Hop Compost is using in-vessel technology to bring their “craft” organic compost method closer to the source
Hop Compost built their first composting operation in Calgary in 2015. According to Kevin Davies, founder and CEO, due to their location in the city, at 17A Street, theirs is currently the most inner-city compost facility in Canada.
This inner-city concept - positioning a small-footprint, high-efficiency in-vessel composting operation within an urban environment, close to the source of commercial food and other organic waste - is one that Davies feels will very likely catch on.
"Composting is ripe for disruption with automation and technology," says Davies. "At a high level, I think that composting in North America relies on very historical production methods that weren't intended to scale."
He says Canada has seen the failure of several centralized facilities, often due to odour or quality issues that arise when agrarian methods are stretched to an industrial size.
"At Hop Compost, we believe that composting should be decentralized, using small and hyper-efficient processing facilities, which makes it not only safer, but actually more competitive."
Davies says their original inner-city composting site in Calgary, similar to their second site in Vancouver, and their third site, currently under construction in Toronto, is only about 10,000 square feet in size, but has the capacity to process about 2,000 tons of certified-organic compost per year.
"This is a very efficient footprint," he says. "We cut about 75 percent of the processing space that's typically required for composting."
In addition, because their sites are located close to the source of their material - all from commercial customers, mainly in the retail food industry - Hop Compost can provide low-cost, customized collection and hauling of organic waste, and offer a truly closed-loop service.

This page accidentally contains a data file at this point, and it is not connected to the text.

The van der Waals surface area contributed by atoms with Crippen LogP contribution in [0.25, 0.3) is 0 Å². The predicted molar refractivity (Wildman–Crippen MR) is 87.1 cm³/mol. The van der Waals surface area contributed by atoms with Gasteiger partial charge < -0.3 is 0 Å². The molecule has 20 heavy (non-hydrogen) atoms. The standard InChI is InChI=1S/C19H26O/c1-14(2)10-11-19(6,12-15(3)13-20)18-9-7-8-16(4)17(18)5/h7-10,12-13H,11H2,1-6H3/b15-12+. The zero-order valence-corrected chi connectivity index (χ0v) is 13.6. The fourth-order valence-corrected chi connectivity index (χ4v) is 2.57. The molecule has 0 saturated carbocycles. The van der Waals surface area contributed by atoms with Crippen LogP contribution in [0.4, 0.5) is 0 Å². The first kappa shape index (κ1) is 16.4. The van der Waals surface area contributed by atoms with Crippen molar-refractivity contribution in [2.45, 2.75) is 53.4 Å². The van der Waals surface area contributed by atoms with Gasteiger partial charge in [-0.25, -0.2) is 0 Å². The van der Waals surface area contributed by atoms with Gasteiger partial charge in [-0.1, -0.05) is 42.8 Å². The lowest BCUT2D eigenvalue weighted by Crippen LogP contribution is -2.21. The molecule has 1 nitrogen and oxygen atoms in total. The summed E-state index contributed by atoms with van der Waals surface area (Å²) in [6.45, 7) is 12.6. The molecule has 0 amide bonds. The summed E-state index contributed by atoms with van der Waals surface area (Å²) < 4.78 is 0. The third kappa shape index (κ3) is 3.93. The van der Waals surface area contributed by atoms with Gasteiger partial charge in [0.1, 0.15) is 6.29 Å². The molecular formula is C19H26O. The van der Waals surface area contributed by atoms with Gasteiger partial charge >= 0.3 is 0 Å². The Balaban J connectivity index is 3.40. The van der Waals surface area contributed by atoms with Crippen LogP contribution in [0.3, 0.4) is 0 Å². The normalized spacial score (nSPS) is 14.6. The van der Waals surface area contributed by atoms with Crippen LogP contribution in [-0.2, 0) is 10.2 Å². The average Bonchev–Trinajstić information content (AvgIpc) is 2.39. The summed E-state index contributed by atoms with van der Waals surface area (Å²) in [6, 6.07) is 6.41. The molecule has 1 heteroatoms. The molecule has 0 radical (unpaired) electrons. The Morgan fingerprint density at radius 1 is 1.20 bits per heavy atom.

The HotRot System
"We use HotRot in-vessel technology to develop our inner-city compost facilities," says Davies. "Hop converts commercial waste into what is - to the extent that we're aware - the most nutrient-rich organic compost in the country."
HotRot technology provides a fully sealed vessel. Inside the vessel, there are data nodes every two metres that track every live condition. The system uses software that responds to those live conditions and can adjust to allow for ideal microbiological activity.
Davies says by using their HotRot system, every minute of production is automated, so they achieve a very high degree of control over the composting process, including odours. And the system is methane- and leachate-free.
"The degree of control that Hop has over its input and output is unique," continues Davies. "As are the software and diagnostics on the system, the variety of data it collects, our ability to see data online and offline, and its automated controls.
"With many systems, you would set a standardized cycle and let it go. With the HotRot system, it is able to adjust its settings as it goes, based on live conditions, such as the turning on or off of exhaust fans or air injection at different periods based on oxygen demand. Our system can track this based on CO2 levels.